The effects of forced expression of the proto-oncogene ERG on hematopoiesis have been experimentally studied with fetal hematopoietic cells as the target of expression, with particular reference to DS-associated AMKL.17,18 In the study presented here, we used adult hematopoietic cells as the target of ERG expression and found that the effects of ERG differ between adult and fetal hematopoietic cells. Mice that received a transplant with adult BM cells manipulated to express ERG exhibited rapid expansion of T cells and erythroblasts in mice and died as early as 30 days, and none survived beyond 4 months after the transplantation. The lineages affected and phenotypes of the expanded cells are distinct from those of mice that received a transplant with fetal hematopoietic cells overexpressing ERG, whereby leukemia of the CD41+ megakaryocytic lineage emerges.17 The results obtained with adult BM cells treated with 5-FU were reproducible with the use of c-kit+Ter119− cells that are the phenotypical counterparts reported to be used for the viral infection of fetal hematopoietic cells to elicit CD41+ leukemia (not shown).
We observed that thymi of some ERG mice were enlarged, whereas thyme of other ERG mice were not, on elective dissection conducted between 50 and 80 days after transplantation. T cells in the enlarged thymi were phenotypically CD4+CD8+ and CD4−CD8+, reminiscent of leukemia developing in mice in which EWS-ERG expression was targeted to the T-cell compartment.9 The ERG-expressing T cells exhibited increased percentage of S phase on cell-cycle analysis compared with the control, and they rapidly induced leukemia with massive infiltration of leukemic cells in the organs of mice that received a secondary transplant, suggesting that the T cells themselves are capable of propagating leukemia. Gene expression microarray analysis comparing T cells in enlarged thymi with their normal counterparts in thymus showed up-regulation in Notch1-regulated genes, which was then found to be associated with mutations in the PEST domain of the Notch1 gene. Mutations in the Notch1 gene, in particular in its PEST domain, are often found in mouse models of T-ALL; many instances of T-ALL developing in transgenic mice for Tal1, Tal1, and Lmo2, and K-ras are associated with mutation in the PEST domain. However, the mutations in the PEST domain are by themselves weak activators of Notch signaling and are incapable of provoking noticeable changes in proliferation/differentiation of T cells, let alone T-ALL.38 Thus, it is conceivable that Notch1 mutated in the PEST domain works in concert with either one of Tal1, Tal1/Lmo2, and K-ras to elicit leukemia,36,38,40 and here ERG joins the list of murine T-ALL models in which Notch1 mutations play a complementary role.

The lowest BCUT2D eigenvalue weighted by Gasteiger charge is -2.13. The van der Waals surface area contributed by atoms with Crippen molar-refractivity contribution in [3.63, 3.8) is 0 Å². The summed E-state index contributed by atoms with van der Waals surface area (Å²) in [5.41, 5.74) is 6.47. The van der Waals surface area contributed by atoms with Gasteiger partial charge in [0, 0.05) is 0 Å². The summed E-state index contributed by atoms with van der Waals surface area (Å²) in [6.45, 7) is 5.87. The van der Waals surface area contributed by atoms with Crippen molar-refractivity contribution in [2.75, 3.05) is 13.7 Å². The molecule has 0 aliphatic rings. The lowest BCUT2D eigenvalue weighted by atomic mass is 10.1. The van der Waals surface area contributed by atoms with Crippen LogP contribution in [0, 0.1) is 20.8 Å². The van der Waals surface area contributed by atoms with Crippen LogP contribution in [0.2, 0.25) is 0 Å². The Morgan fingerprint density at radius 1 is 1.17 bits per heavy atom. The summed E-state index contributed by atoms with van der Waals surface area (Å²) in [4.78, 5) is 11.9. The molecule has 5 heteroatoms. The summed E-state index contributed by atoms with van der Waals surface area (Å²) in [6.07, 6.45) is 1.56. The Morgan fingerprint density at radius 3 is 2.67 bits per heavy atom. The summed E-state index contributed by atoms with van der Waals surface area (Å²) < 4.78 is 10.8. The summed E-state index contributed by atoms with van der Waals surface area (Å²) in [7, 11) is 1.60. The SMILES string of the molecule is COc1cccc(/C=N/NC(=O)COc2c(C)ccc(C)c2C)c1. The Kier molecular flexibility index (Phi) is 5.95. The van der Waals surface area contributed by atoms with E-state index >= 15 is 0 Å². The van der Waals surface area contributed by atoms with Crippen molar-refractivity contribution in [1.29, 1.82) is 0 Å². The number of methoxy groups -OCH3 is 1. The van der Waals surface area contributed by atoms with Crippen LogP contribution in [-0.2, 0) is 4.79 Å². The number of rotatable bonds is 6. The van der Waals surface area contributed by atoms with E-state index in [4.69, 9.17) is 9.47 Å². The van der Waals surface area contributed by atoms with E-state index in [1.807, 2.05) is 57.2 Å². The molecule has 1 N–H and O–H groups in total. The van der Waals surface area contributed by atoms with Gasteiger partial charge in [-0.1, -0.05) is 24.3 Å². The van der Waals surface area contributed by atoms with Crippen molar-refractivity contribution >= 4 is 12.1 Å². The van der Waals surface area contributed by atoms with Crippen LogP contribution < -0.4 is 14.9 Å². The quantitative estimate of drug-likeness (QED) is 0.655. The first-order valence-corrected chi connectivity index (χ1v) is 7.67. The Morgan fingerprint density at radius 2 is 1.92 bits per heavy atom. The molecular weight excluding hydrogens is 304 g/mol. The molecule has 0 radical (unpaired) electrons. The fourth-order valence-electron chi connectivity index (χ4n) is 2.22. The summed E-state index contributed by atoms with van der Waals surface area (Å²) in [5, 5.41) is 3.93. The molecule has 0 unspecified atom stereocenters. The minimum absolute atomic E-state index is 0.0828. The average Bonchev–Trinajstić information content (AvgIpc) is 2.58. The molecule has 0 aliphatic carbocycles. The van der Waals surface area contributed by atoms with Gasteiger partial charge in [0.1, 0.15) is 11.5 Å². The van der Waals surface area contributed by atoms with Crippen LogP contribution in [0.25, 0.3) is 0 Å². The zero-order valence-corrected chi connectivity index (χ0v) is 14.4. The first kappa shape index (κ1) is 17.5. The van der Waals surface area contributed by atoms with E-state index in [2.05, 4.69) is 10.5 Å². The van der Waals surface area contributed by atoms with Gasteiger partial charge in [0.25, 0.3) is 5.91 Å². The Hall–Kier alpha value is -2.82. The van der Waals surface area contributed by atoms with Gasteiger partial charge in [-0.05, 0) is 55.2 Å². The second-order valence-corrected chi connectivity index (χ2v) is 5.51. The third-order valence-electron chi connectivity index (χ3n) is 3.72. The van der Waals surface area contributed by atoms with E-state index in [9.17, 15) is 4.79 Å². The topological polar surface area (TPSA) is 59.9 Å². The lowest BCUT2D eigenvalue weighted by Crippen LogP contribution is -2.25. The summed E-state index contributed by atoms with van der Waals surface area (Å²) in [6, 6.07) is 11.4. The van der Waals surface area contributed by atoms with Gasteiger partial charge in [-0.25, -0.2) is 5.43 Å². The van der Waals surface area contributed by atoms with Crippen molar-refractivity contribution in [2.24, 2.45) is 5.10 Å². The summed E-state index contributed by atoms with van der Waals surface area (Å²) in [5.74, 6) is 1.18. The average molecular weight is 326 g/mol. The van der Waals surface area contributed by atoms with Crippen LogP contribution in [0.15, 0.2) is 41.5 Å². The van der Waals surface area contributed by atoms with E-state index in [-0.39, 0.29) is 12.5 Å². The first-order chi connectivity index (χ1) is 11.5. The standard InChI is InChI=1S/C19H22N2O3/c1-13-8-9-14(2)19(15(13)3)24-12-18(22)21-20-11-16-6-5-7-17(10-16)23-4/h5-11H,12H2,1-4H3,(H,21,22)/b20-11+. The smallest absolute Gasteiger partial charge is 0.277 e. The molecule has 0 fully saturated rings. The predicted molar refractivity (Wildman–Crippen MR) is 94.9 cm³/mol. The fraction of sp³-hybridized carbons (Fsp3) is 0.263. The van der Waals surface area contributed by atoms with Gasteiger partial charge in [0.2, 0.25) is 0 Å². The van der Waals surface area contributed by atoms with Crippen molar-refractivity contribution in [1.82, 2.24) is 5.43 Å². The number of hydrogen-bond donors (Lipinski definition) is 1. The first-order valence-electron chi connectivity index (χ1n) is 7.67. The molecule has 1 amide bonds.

We then sought to determine the roles of ERG in T cells before they acquire Notch1 mutations. Results presented in Figure 1G and Figure 4 suggested that ERG confers T cells with a growth advantage over control cells. Gene expression analysis comparing ERG-expressing and control thymocytes showed overrepresentation of cell cycle–associated genes in ERG thymocytes. The proliferative nature in T cells evoked by ERG may render T cells prone to acquire Notch1 mutations, as suggested in the case of Tal1/Lmo2.40
In line with the proliferative nature being conferred by ERG in T cells, erythroblasts in our ERG mice also exhibited enhanced proliferation compared with the control (Figure 2C). The ERG-expressing erythroblasts nevertheless were unable to repopulate in animals that received a secondary transplant. Southern blot analysis suggested that the ERG-expressing erythroblasts are derived from clones that are common to nonerythroid/non-T cells and are therefore not clonally selected. ERG expression therefore appears by itself sufficient to promote rapid expansion of erythroblasts but insufficient to elicit transplantable leukemia. Because abnormally expanded erythroblasts and T cells are present in a given mouse, it is not straightforward to evaluate the degree with which abnormal erythroblasts contributed to the lethality of mice. However, abnormal T cells appeared to be confined to the thymus, with BM and spleen being spared in some mice (Figure 2A), suggesting that the expanded erythroblasts are probably not a result of reactive erythropoiesis to the abnormal T cells. The erythroblasts appeared to possess an impaired capacity to produce mature blood cells (Figure 2A-B), making it probable that they made a substantial contribution to the lethality.